Matters are coming to a head in Uganda’s oil and gas sector with more motion than in the past year. The Ugandan authorities launched their FEED for oil producing region and shuttle negotiations have been taking place between Tanzanian and Ugandan negotiators on the Hoima-Tanga pipeline.
The pipeline negotiations, according to those involved, are being conducted within the new reality of the East African Treaty and like other Northern Corridor projects may have a head-on effect on how EAC governments and investors alike approach projects.
These include the entire kitty of getting projects off the ground from partners to financing and taxation.
Meanwhile the Ugandan authorities will shortly announce a partner in their refinery project. Five firms made a shortlist of what is considered a lucklustre showing of credible companies. The financial problems of the government have meant an over-leveraged environment for getting good companies in the game. “ We shall choose a firm because we have to start” said one top decision maker.
The refinery is likely to be, at least initially, a loss-making and heavily subsidized affair- whose real value is the strategic importance of having a project of its type in the EAC hinterland and spinning off by-products into Uganda’s ambitions to jump its industrial sector.
Total Uganda looks set to bring together its significant stake in the Ugandan side of the Albertine – with the assets across the border in Congo. There are talks on-going between the company, Congolese officials and the company, which has these assets. Uganda signed a joint exploration and production agreement with then Zaire ( now DRC) for the region and as projects take shape, the bilateral relations will become a renewed focus for investors and diplomats.
Local Ugandan companies are keen on the above developments. A strong legal focus on local content is however yet to be tested by the type of joint ventures that bridge the knowledge and standards gap between local companies and foreign partners.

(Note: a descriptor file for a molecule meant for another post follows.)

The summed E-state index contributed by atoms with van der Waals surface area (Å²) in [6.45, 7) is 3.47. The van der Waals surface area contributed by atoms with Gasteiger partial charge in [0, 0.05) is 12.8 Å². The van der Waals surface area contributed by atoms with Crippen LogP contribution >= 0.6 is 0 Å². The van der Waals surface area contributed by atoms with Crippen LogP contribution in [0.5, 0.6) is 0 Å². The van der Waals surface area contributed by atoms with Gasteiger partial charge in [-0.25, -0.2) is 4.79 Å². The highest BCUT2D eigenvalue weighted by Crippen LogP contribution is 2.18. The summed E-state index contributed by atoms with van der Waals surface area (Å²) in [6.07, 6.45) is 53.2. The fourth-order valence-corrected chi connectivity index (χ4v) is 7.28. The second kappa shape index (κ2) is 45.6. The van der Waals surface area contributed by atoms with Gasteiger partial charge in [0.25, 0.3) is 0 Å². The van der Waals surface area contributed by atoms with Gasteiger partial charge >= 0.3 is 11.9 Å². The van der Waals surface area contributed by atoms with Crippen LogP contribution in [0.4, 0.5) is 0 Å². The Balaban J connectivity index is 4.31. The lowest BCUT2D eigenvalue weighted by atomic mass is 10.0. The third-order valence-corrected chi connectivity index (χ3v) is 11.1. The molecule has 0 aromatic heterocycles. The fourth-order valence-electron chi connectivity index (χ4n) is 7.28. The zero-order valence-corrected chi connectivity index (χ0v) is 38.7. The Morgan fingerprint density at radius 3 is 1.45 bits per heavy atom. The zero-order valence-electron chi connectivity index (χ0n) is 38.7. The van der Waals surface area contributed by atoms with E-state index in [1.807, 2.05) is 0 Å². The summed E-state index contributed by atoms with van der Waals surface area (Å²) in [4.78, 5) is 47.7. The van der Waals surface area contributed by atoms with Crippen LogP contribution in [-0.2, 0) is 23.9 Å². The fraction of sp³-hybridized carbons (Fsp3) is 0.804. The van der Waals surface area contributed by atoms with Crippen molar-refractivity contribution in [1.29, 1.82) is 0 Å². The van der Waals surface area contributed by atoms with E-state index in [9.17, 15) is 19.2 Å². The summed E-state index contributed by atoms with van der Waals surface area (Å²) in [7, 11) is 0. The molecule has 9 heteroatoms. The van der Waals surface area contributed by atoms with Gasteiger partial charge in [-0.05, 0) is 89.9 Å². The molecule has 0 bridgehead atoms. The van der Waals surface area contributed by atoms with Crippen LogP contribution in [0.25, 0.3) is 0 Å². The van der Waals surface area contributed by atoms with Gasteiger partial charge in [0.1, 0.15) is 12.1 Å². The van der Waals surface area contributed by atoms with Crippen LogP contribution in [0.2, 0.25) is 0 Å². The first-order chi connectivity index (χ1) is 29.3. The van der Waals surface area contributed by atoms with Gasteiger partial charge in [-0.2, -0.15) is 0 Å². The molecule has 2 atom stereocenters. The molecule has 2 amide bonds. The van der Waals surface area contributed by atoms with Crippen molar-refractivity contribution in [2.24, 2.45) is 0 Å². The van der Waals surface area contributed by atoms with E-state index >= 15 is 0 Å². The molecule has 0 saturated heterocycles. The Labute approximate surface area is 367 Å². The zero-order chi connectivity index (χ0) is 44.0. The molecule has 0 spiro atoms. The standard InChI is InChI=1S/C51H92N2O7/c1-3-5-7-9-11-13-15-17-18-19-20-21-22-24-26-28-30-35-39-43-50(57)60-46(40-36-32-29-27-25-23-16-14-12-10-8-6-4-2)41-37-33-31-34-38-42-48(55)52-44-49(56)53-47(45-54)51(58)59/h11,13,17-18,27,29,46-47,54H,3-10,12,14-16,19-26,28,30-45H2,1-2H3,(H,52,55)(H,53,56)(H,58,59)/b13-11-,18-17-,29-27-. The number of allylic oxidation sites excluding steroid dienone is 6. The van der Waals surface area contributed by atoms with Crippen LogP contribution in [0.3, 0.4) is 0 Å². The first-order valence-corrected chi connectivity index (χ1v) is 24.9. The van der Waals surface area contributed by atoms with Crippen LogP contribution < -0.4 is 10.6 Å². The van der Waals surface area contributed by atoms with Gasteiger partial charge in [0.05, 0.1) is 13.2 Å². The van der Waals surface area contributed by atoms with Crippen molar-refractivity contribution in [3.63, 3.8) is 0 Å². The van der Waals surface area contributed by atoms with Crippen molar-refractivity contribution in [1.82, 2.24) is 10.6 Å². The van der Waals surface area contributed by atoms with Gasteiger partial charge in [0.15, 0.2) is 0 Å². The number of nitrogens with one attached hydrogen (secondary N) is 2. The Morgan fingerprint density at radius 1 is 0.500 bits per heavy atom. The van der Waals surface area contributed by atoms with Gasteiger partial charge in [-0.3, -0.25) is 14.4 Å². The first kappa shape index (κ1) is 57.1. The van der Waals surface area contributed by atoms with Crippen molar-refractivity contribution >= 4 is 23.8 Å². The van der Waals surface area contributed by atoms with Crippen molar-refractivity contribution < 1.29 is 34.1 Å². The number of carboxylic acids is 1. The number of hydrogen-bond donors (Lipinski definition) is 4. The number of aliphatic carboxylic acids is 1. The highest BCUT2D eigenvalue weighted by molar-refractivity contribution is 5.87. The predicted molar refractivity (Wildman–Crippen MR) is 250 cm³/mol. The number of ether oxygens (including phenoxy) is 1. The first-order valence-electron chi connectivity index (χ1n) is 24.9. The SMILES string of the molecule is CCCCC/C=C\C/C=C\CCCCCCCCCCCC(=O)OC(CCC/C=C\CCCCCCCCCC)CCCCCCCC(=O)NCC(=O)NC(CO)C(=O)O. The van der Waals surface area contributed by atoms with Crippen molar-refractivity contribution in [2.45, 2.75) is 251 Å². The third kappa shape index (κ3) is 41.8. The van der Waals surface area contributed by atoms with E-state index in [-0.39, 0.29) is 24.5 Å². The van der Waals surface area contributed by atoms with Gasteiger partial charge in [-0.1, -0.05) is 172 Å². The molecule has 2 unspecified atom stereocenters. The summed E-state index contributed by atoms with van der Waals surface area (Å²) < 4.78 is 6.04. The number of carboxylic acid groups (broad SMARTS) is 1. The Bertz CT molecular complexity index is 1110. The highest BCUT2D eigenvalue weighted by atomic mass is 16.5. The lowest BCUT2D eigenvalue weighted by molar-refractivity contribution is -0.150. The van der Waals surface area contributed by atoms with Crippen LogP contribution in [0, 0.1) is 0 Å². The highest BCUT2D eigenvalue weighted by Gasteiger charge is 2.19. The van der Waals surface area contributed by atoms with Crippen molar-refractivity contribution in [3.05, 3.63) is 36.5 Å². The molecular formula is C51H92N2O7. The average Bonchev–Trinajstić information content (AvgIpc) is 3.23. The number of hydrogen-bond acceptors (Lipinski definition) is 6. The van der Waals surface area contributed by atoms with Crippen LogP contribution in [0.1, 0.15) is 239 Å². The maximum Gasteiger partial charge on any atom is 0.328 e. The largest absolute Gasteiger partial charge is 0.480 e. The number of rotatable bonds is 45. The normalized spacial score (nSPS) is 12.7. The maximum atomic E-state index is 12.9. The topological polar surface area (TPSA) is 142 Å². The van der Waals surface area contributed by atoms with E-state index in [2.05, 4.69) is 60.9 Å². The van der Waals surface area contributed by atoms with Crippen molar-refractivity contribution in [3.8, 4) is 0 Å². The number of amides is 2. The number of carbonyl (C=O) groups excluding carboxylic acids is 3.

In the Ugandan parliament an inquiry into how civil servants were rewarded with taxpayer dollars for their role in defending Uganda’s arm-wrestling with the Anglo-Irish company Tullow over tax has captured the imagination of the reading and viewing public.
Multi-year public sector corruption and its constant scandals have left a suspicious and sceptical public and even if the overall performance of Uganda’s oil sector has been positive (technically) compared to other African countries, the ogre of cannibalistic and runaway corruption that is rife in all sectors is giving less confidence in the hope that the sector can maintain its exceptional promise.
Some of you are paying attention to Vuqatv.com our local content television publisher we set up as a practical first step in the belief that film will eventually be an important “language” for communicating Uganda to the world and the other way round.
Vuqa is focussing on becoming a home for Ugandan talent in the performing arts, film, documentary production and music ( its parent is Raising the Bar, a production company that also runs Master’s Music).
The team at Vuqa is now a content partner for the 2017 Club Music Video Awards. This is an exciting venture for us because quality in videography has mostly incubated in music videos which are watched more ( in local content time) than any other productions ( including Ugandan sit-coms and talk shows) by the mostly younger television demographic.
On the journalism side – Vuqa is currently conducting longer investigations into the quality of medical care and Uganda’s mostly ignored battle with the changing climate. Together with KDF ( Karamoja Development Forum), Vuqa recently put out this public service announcement of the effect of the bad climate on food security in parts of the country.